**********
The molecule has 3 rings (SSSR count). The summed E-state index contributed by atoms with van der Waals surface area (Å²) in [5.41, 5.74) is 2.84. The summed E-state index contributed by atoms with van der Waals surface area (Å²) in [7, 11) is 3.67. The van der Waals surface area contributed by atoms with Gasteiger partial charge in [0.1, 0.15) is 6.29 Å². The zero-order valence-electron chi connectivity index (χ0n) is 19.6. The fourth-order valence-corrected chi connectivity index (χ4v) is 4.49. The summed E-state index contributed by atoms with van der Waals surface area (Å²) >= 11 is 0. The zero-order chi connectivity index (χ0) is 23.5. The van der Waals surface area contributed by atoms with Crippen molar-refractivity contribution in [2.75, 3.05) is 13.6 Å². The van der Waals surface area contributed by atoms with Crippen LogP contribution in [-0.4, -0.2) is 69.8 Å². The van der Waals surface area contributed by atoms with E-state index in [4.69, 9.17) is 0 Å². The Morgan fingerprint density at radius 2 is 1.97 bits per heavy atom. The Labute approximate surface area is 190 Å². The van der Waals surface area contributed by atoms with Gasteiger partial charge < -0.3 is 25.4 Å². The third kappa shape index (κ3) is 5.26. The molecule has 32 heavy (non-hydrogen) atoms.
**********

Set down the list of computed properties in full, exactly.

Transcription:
The molecule has 3 rings (SSSR count). The summed E-state index contributed by atoms with van der Waals surface area (Å²) in [5.41, 5.74) is 2.84. The summed E-state index contributed by atoms with van der Waals surface area (Å²) in [7, 11) is 3.67. The van der Waals surface area contributed by atoms with Gasteiger partial charge in [0.1, 0.15) is 6.29 Å². The zero-order valence-electron chi connectivity index (χ0n) is 19.6. The fourth-order valence-corrected chi connectivity index (χ4v) is 4.49. The summed E-state index contributed by atoms with van der Waals surface area (Å²) >= 11 is 0. The zero-order chi connectivity index (χ0) is 23.5. The van der Waals surface area contributed by atoms with Crippen molar-refractivity contribution in [2.75, 3.05) is 13.6 Å². The van der Waals surface area contributed by atoms with Crippen LogP contribution in [-0.4, -0.2) is 69.8 Å². The van der Waals surface area contributed by atoms with E-state index in [4.69, 9.17) is 0 Å². The Morgan fingerprint density at radius 2 is 1.97 bits per heavy atom. The Labute approximate surface area is 190 Å². The van der Waals surface area contributed by atoms with Gasteiger partial charge < -0.3 is 25.4 Å². The third kappa shape index (κ3) is 5.26. The molecule has 32 heavy (non-hydrogen) atoms.